New york/Beijing - China protested to Washington Saturday after US President-elect Donald Trump broke with decades of foreign policy and spoke with the president of Taiwan.

It was not immediately clear whether Trump's telephone call with Tsai Ing-wen marked a deliberate pivot away from Washington's official "One China" stance, but it fuelled fears he is improvising on international affairs.

China regards self-ruling Taiwan as part of its own territory awaiting reunification under Beijing's rule, and any US move that would imply support for independence would likely trigger fury.

During Friday's discussion, Trump and Tsai noted "the close economic, political and security ties" between Taiwan and the United States, according to the president-elect's office. "President-elect Trump also congratulated President Tsai on becoming President of Taiwan earlier this year," it said.

Beijing on Saturday offered a robust response. "We have already made solemn representations about it to the relevant US side," the Chinese foreign ministry said.

"It must be pointed out that there is only one China in the world. Taiwan is an inalienable part of China's territory,"

China also urged "relevant parties in the US... to handle Taiwan-related issues with caution and care to avoid unnecessarily interfering with the overall situation of Sino-US relations."

Donald Trump Saturday took to Twitter to defend his controversial phone call with Taiwan President Tsai Ing-wen Friday evening, a move that brought a swift protest from China amid fears relations with Beijing could be damaged. .

Trump - who lambasted China throughout the election campaign and promised to slap 45 percent tariffs on Chinese goods - tweeted that the Taiwanese leader had called him. "The President of Taiwan CALLED ME today to wish me congratulations on winning the Presidency. Thank you!” the president-elect added.

President Barack Obama's White House said the outgoing US administration had not changed its stance on China-Taiwan issues.

"There is no change to our longstanding policy on cross-Strait issues," National Security Council spokeswoman Emily Horne told reporters. "We remain firmly committed to our 'One China' policy," she added. "Our fundamental interest is in peaceful and stable cross-Strait relations."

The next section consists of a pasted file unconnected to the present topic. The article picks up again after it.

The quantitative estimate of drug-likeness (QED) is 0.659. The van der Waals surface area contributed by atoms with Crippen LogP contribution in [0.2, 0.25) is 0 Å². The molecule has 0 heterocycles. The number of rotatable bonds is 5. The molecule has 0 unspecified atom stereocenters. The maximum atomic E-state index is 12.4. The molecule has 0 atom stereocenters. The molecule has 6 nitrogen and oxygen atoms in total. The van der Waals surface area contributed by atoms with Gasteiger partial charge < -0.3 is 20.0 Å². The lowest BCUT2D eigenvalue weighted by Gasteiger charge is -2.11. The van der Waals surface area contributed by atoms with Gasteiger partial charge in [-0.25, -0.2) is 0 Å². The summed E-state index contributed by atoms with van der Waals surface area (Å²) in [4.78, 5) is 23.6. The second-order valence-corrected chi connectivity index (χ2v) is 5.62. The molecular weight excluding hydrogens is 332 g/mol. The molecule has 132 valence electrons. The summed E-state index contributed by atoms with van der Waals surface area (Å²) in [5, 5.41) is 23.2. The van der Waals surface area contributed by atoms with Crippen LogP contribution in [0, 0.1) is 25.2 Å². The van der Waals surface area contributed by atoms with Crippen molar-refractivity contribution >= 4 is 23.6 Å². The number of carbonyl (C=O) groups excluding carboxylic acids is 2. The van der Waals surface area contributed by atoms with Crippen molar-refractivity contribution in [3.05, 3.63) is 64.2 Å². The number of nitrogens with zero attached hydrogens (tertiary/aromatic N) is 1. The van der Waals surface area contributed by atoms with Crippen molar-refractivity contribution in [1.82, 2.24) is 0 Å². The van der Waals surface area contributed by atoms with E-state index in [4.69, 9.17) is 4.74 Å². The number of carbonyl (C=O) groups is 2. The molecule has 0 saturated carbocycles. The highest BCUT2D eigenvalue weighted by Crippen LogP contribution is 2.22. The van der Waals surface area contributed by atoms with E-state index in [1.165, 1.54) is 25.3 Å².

Washington cut formal diplomatic relations with the island in 1979 and recognises Beijing as the sole government of "One China" - while keeping friendly, non-official ties with Taipei.

But since coming to office this year, Tsai has refused to accept the "One China" concept, prompting Beijing to cut off all official communication with the island's new government. Tsai's Democratic Progressive Party government (DPP) defeated the Kuomintang (KMT), which had much friendlier ties with Beijing, in a landslide election victory in January.

Even before the call with Taiwan, Trump's unorthodox diplomatic outreach had raised eyebrows, and, for some critics, in extending his hand to Taiwan, Trump crossed a dangerous line.

"What has happened in the last 48 hours is not a shift. These are major pivots in foreign policy without any plan. That's how wars start," tweeted Democratic Senator Chris Murphy.

In China, analysts painted the call as something originating from Taiwan, claiming it was a deliberate Taiwanese attempt to upend America's China policy.

Jin Canrong, from China's Renmin University, told AFP Tsai had been "very cunning" in her call to Trump. "Tsai Ing-wen would like to draw the United States against the mainland," he said.

During his presidential campaign, Trump repeatedly accused China of manipulating its currency to harm US manufacturing and threatened to impose tariffs on some of its exports. "One can see at once that Trump is very reckless, not familiar at all with the whole context," Jin said.

Chinese citizens were quick to react to the call on social networking platforms, noting Trump's reference to Tsai as "president" whereas on the mainland she is only referred to as Taiwan's "leader". "The US dares to recognise Taiwan independence," one user said on Weibo, China's version of Twitter.

Another posted: "He calls Tsai as +president+ on Twitter!!! Is Trump thinking of using Taiwan as a bargaining chip in his negotiations with China?"

However Zhang Wensheng, of Xiamen University, was more circumspect, dismissing Trump's use of the term "president" as "personal greetings" that "do not reflect a political position whatsoever".

US President-elect Donald Trump spoke by phone on Friday with Afghan President Ashraf Ghani, the Trump transition team said in a statement. "The two men discussed the grave terrorism threats facing both countries and pledged to work more closely together in order to meet these growing threats," the statement said.

Trump also spoke on Friday with Singapore Prime Minister Lee Hsien Loong. "The two men discussed the long history of good economic, political, and security relations between the United States and Singapore," according to the statement.

US President-elect Donald Trump has assured Afghanistan's leader in a phone call that his administration stands ready to up support to the country if necessary, a Kabul statement said Saturday.

"If Afghanistan needs more security assistance, his administration, after assessing the needs, will focus on providing more security support," the statement released by President Ashraf Ghani's office read.

The statement cited a phonecall between Trump and Ghani on Friday, the first official communication between the two since Trump's November 8 election.

"President elect Trump praised the Afghan forces' defence of Afghanistan and its people and emphasised that the US will continue to remain with the government and people of Afghanistan during his term," it said.